Posted by Sid Smith on Sep 15, 2012 - This post is archived and may no longer be relevant

My thanks to Crimhead Lee Huntington for sending me these report on a pair of house concerts last week featuring bassist Julie Slick, guitarist Tim Motzer and visual artist Dejha Ti.

This weekend I had an experience that has changed my life in several ways. My good friends and I had the pleasure of hosting Julie Slick, Tim Motzer, and Dejha Ti in a pair of house concerts referred to as the “House Concert Tour 2012.” I think it’s not going too far to say this trio used time, space, sound, and light to rearrange the listener’s neurotransmitters and bend their minds to their will.

A little background: Julie Slick, many will know, is the young bass player tapped by Adrian Belew for his Power Trio, along with her brother, drum wizard Eric. She has since toured with the ABPT several times and in the past two years has also shared the bottom end of the Crimson Projekt sextet with Tony Levin. She is in the process of releasing her second solo album, “Terroir.”

Tim Motzer is an amazing guitarist, arranger, and producer. He has released a large catalog of discs of a variety of music via his, based in Philadelphia. One that has caught the ear of Crimson fans is the brilliant “Goldbug,” featuring Theo Travis and one Eric Slick.

Dejha Ti (pronounced Tie) is a force unto herself. She is a lighting artist, film maker, and photographer, as well as a software developer. Her light sculptures enhance and propel the music into new dimensions. As one audience member said, “This isn’t a duo with a lighting person. This is a trio.”

The trio brought to Central Virginia an interesting mix of tunes. The two nights’ sets largely overlapped with a couple of standout differences. The material was drawn partly from “Terroir,” partly from two weeks of writing and rehearsals with Mr. Motzer preceding the “tour,” and partly from on-the-spot improvisations. And, of course, while the material overlapped, the two nights performances differed because the duo also improvised within the tunes that they played.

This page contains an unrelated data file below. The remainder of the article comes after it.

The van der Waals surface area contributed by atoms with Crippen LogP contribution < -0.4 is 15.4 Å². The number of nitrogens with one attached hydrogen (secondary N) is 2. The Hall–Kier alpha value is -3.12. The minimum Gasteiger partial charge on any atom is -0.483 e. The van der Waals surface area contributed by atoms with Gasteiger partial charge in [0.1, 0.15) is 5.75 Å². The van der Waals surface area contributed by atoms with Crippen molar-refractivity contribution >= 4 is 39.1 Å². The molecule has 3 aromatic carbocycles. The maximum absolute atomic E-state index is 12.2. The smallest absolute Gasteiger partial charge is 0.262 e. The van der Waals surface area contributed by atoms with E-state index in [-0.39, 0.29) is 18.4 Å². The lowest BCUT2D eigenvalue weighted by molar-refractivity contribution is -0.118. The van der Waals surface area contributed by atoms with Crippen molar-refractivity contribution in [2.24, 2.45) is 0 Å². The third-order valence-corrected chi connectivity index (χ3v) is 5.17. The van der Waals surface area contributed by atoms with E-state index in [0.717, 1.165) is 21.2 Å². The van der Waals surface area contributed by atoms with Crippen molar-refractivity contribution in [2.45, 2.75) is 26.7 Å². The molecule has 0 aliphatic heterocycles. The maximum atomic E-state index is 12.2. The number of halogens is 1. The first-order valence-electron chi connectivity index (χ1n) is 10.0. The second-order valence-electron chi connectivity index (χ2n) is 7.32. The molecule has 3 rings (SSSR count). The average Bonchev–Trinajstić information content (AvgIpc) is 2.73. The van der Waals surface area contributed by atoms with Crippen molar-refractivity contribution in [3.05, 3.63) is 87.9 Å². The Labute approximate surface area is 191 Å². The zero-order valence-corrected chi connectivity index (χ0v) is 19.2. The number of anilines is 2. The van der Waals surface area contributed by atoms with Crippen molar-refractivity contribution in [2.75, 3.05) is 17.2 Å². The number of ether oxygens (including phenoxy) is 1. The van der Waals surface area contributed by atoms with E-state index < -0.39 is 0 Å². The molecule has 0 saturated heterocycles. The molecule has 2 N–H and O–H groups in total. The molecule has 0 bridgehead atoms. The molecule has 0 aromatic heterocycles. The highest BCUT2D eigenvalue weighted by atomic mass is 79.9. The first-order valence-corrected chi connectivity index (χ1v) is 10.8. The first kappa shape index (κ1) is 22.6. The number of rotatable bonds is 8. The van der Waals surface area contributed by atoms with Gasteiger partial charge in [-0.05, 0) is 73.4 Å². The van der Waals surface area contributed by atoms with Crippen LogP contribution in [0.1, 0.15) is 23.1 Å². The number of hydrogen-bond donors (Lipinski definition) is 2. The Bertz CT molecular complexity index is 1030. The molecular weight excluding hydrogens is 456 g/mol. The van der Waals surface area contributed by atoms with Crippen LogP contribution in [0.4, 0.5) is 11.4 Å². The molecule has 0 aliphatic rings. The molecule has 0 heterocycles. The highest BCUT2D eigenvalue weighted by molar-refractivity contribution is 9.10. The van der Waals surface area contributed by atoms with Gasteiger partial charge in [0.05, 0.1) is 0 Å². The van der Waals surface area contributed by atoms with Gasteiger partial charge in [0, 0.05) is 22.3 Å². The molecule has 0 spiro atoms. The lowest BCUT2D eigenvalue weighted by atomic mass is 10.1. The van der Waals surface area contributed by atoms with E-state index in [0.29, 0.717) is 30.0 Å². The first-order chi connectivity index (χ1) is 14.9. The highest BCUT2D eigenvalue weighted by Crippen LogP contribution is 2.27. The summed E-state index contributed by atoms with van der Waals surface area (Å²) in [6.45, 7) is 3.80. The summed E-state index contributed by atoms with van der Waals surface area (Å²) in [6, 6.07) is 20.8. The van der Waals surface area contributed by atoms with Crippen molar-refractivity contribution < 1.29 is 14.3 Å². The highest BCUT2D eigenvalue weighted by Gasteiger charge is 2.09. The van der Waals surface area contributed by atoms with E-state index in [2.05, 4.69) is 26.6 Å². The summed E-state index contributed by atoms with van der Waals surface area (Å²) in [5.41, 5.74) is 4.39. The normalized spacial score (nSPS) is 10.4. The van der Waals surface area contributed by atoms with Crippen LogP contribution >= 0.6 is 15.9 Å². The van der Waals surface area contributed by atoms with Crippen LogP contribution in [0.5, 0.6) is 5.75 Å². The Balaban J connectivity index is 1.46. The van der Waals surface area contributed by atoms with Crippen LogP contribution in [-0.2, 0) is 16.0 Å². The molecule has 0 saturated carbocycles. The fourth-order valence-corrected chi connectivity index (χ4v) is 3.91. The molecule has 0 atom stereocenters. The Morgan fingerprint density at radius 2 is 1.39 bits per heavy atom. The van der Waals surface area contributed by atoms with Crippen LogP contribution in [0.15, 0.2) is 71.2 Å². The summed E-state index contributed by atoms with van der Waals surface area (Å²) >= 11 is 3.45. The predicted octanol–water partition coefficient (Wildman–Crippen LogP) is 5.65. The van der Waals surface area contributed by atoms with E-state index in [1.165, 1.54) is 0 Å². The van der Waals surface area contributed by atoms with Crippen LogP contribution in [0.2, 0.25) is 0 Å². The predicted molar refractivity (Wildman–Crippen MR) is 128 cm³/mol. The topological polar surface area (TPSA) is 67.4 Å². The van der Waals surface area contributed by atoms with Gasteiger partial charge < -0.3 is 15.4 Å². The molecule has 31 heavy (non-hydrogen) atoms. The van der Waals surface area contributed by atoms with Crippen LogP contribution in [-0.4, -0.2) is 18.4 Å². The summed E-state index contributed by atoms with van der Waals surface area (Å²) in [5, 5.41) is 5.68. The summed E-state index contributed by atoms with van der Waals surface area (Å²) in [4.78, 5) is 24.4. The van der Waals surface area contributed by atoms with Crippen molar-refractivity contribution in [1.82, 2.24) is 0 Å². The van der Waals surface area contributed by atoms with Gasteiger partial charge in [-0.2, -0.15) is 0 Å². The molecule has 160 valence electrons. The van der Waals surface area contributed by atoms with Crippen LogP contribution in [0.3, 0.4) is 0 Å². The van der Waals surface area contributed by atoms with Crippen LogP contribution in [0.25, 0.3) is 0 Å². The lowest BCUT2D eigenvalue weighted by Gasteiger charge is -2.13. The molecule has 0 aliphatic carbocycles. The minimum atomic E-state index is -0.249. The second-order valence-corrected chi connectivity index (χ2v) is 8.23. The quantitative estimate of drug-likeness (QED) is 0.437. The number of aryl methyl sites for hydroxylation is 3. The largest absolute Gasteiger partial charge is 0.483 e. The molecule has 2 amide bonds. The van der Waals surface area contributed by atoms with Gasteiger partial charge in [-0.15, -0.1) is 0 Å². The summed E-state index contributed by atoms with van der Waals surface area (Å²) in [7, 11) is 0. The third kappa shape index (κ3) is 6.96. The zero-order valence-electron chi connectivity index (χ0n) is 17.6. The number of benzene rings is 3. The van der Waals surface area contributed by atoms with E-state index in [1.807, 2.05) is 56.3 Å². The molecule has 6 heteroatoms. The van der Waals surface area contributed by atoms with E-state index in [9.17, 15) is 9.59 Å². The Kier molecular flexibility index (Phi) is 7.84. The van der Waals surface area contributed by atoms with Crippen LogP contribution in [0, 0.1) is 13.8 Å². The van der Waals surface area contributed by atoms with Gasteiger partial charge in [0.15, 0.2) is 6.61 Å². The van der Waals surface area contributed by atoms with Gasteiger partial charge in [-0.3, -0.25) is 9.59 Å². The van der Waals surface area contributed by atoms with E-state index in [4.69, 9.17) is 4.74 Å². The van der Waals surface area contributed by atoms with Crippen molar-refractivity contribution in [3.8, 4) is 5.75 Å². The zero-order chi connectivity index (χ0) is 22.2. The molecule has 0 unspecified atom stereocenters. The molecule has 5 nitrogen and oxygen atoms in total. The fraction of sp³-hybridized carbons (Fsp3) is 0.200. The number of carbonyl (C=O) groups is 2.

One of the highlights of both nights was a King Crimson favorite, “One Time,” beautifully rendered. The duo arrangement of this tune was spacious and yet intense, with both Julie and Tim giving a workout to their sonic palettes, and trading off providing the rhythmic and melodic pulses. This was a theme throughout the evening as I would pull myself out of the reverie that the music had placed me in to find Tim playing the “bass part” while Julie provided the lead.  Some of the new material that was developed in their rehearsals – Pity and Slow Roast.

On Saturday night, or maybe early Sunday morning, we were gifted with the Virginia Premier of “Terroir.” It was amazing to hear the difference between this album and Julie’s first. This listening also revealed how much room there is for the songs to breathe and grow. Those that were played over the weekend - Even the Tide Recedes, Pi, and Kismet - while structurally the same, were also qualitatively different, with both Julie and Tim adding nuances to the recorded versions. It was clear that Julie is maturing in her artistry, as even while she releases the new material she is continuing to refine it.

Oh, and did I mention that while she staged an amazing video/light extravaganza accompanying the music, Dejha Ti also recorded a 4-camera shoot? Yes. She did. And video of both nights in Central Virginia will be available as a digital download from 1krecordings and